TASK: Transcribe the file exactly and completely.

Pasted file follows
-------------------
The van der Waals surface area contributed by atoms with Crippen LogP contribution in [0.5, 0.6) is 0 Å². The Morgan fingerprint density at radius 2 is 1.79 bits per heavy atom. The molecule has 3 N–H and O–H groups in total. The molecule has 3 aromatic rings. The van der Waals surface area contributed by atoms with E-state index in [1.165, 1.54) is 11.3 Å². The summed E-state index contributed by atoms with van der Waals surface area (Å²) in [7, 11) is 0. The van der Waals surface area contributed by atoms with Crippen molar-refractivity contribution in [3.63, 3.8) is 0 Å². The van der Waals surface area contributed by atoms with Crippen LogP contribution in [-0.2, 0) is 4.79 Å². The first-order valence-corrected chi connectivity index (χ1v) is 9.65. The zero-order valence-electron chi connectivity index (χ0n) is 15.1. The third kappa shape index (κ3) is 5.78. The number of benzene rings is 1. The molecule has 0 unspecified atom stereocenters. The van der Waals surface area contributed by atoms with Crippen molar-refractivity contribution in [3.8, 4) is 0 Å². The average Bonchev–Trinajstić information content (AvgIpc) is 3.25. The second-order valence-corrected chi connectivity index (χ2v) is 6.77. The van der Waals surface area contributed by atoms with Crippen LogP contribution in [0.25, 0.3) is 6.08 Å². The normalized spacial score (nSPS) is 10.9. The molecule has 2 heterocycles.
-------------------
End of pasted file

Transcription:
The van der Waals surface area contributed by atoms with Crippen LogP contribution in [0.5, 0.6) is 0 Å². The Morgan fingerprint density at radius 2 is 1.79 bits per heavy atom. The molecule has 3 N–H and O–H groups in total. The molecule has 3 aromatic rings. The van der Waals surface area contributed by atoms with E-state index in [1.165, 1.54) is 11.3 Å². The summed E-state index contributed by atoms with van der Waals surface area (Å²) in [7, 11) is 0. The van der Waals surface area contributed by atoms with Crippen molar-refractivity contribution in [3.63, 3.8) is 0 Å². The van der Waals surface area contributed by atoms with Crippen LogP contribution in [-0.2, 0) is 4.79 Å². The first-order valence-corrected chi connectivity index (χ1v) is 9.65. The zero-order valence-electron chi connectivity index (χ0n) is 15.1. The third kappa shape index (κ3) is 5.78. The number of benzene rings is 1. The molecule has 0 unspecified atom stereocenters. The van der Waals surface area contributed by atoms with Crippen molar-refractivity contribution in [3.8, 4) is 0 Å². The average Bonchev–Trinajstić information content (AvgIpc) is 3.25. The second-order valence-corrected chi connectivity index (χ2v) is 6.77. The van der Waals surface area contributed by atoms with Crippen LogP contribution in [0.25, 0.3) is 6.08 Å². The normalized spacial score (nSPS) is 10.9. The molecule has 2 heterocycles.